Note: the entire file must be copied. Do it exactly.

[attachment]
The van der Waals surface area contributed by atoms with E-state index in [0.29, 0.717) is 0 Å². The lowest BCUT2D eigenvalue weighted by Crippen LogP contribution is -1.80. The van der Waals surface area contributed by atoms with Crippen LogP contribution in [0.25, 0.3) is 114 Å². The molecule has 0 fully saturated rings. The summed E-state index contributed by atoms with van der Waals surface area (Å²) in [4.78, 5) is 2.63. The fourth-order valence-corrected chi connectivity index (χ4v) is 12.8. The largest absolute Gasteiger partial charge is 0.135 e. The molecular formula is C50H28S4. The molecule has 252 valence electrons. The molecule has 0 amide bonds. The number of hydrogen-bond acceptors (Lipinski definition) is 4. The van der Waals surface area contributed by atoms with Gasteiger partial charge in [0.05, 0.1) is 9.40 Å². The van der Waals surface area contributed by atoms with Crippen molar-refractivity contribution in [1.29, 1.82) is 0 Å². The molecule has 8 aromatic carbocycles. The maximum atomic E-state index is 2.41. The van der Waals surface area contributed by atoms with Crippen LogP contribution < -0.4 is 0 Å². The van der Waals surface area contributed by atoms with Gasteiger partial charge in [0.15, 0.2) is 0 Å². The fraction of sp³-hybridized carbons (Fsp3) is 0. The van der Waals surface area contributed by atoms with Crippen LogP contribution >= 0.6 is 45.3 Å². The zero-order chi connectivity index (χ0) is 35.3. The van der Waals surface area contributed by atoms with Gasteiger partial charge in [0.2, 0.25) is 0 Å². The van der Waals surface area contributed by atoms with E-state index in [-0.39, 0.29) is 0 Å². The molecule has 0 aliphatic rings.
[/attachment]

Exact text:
The van der Waals surface area contributed by atoms with E-state index in [0.29, 0.717) is 0 Å². The lowest BCUT2D eigenvalue weighted by Crippen LogP contribution is -1.80. The van der Waals surface area contributed by atoms with Crippen LogP contribution in [0.25, 0.3) is 114 Å². The molecule has 0 fully saturated rings. The summed E-state index contributed by atoms with van der Waals surface area (Å²) in [4.78, 5) is 2.63. The fourth-order valence-corrected chi connectivity index (χ4v) is 12.8. The largest absolute Gasteiger partial charge is 0.135 e. The molecular formula is C50H28S4. The molecule has 252 valence electrons. The molecule has 0 amide bonds. The number of hydrogen-bond acceptors (Lipinski definition) is 4. The van der Waals surface area contributed by atoms with Gasteiger partial charge in [0.05, 0.1) is 9.40 Å². The van der Waals surface area contributed by atoms with Crippen molar-refractivity contribution in [1.29, 1.82) is 0 Å². The molecule has 8 aromatic carbocycles. The maximum atomic E-state index is 2.41. The van der Waals surface area contributed by atoms with Crippen LogP contribution < -0.4 is 0 Å². The van der Waals surface area contributed by atoms with Gasteiger partial charge in [0.15, 0.2) is 0 Å². The fraction of sp³-hybridized carbons (Fsp3) is 0. The van der Waals surface area contributed by atoms with Crippen LogP contribution >= 0.6 is 45.3 Å². The zero-order chi connectivity index (χ0) is 35.3. The van der Waals surface area contributed by atoms with Gasteiger partial charge in [0.2, 0.25) is 0 Å². The van der Waals surface area contributed by atoms with E-state index in [-0.39, 0.29) is 0 Å². The molecule has 0 aliphatic rings.